|Jun25-11, 10:31 PM||#1|
pex tubing insulation
As an engineering student, I've been reviewing this forum many years. This is my first question.
My team and I are designing a radiant floor heating system using pex tubing.
The inlet water to pex tubing is 180 F, we assume that the outlet temperature will have a delta T loss of 20 F. This return temperature will be mixed with a mixing valve and sent back to the floor at a temperature between 160-170 F. The second loop will again have a 20 F loss and again this returning water will be mixed giving a temperature of 150-160 and thus the eventually the temperature in the tubes will be lowered down to 120-130 F and maintained there until the house zone temperature is reached.
My Question is:
Will it be viable to install insulation on top of pex tubing to protect the cork floor since the inlet water is at such a high temperature. The manufacture recommends that the cork floor be subjected to 120-130 F temperatures. Since the system uses a mixing valve we can lower the temperature down to this point, but there will be a delay(not sure exactly how long).
So, is it viable to use insulation to protect the floor. Since this seems rudimentary that we are insulating against something that we are trying to heat, I'm really not sure.
|Jun27-11, 09:00 AM||#2|
Hi, normally you dont start with a hot feed temp and then let it cool down gradually.
The thermal shock is often to much for a new floor to handle.
Best practice calls for a cold startup, so total re-circulation, with blending valve set to full floor return. Once running, you SLOWLY blend in the warm water, in increments of 5 degC and leave it for a few hours, before again increasing the temp.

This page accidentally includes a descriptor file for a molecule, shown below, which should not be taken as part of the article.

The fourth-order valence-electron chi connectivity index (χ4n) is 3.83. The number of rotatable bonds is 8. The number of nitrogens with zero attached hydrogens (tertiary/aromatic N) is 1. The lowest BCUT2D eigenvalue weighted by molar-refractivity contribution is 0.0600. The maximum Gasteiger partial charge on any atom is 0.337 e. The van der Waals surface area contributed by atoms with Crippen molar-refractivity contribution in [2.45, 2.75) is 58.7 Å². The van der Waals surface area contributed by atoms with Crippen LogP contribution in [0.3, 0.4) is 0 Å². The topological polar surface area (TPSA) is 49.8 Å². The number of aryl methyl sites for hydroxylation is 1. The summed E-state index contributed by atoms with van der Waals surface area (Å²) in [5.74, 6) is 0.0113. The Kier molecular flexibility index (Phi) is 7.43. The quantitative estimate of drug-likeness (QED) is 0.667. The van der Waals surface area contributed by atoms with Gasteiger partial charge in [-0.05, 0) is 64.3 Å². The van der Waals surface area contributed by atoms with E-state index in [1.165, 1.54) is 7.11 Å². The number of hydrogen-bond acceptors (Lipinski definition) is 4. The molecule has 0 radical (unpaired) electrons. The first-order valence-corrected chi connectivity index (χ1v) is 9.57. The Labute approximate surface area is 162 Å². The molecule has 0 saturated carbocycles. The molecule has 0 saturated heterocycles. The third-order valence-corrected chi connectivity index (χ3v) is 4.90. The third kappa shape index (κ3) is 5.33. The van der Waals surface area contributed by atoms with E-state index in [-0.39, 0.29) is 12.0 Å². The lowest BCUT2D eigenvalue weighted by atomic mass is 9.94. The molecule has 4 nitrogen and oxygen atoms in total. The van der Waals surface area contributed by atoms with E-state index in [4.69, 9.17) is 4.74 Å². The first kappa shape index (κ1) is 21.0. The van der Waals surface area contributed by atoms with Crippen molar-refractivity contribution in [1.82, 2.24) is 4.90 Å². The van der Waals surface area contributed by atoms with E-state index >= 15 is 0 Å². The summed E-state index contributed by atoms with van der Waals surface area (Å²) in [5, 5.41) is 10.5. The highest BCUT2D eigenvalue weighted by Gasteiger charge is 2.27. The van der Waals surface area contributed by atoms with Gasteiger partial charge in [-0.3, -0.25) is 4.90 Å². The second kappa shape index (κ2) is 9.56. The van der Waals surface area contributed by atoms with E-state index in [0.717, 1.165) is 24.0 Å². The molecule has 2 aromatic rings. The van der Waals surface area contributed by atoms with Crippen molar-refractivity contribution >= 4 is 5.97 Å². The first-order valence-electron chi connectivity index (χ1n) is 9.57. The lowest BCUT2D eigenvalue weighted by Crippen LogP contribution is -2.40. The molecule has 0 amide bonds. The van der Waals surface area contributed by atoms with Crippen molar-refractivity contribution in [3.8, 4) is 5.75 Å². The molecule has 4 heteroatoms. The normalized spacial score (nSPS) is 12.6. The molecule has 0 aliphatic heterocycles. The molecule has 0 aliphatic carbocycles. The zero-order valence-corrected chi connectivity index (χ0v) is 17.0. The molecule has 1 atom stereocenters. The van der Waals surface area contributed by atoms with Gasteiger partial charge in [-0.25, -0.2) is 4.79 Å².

If you follow this method, to the max allowable temp, then the floor will be just fine and no insulation will be needed.
Insulation will will only ever hamper the heat transfer to the floor which is waht you want to avoid!
Never take the floor to the max allowable temp. There are always tolerances on your control systems and response times to temperature readings and subsequent controls.
|Jul3-11, 07:18 PM||#3|
I am not an ME. Just a Master Plumbing, Heating and Air contractor. Radiant flooring must be designed at a contact temp not to exceed 85 deg F. This is a comfort issue. Try walking barefoot across asphalt at 90 deg and tell me how comfortable it is.
My question is the installation method. Most pex manufacturers have recommendations for at least an R-19 underfloor installation and at least 2" of foam under a slab. In either case, we usually only send 100-110 deg water to the slab and only as high as 140 to under floor applications that utilize aluminum heat transfer plates. In either method, we temper the water via a mixing valve before sending it to the floor distribution manifold.
As previously stated, the thermal shock of slowly cooling the fluid is too great.
Also, 20 deg delta T is too high for radiant. Most residential and commercial systems that I have been involved with over the last 20 something years are lucky to see 10 deg deltas.
Good Luck. Sorry if my non-educated opinion is unwanted.
|Jul5-11, 04:57 PM||#4|
pex tubing insulation
|Jul5-11, 07:43 PM||#5|
Thank you MRFMEngineer.
My son is an aspiring engineer and physics nut. He visits this site frequently.
I wanted to comment on this thread and one other, but was unsure of the boards rules as they apply to us "unlearned" ones.
|mixing valve, pex tubing, temperature control, thermal resistance|
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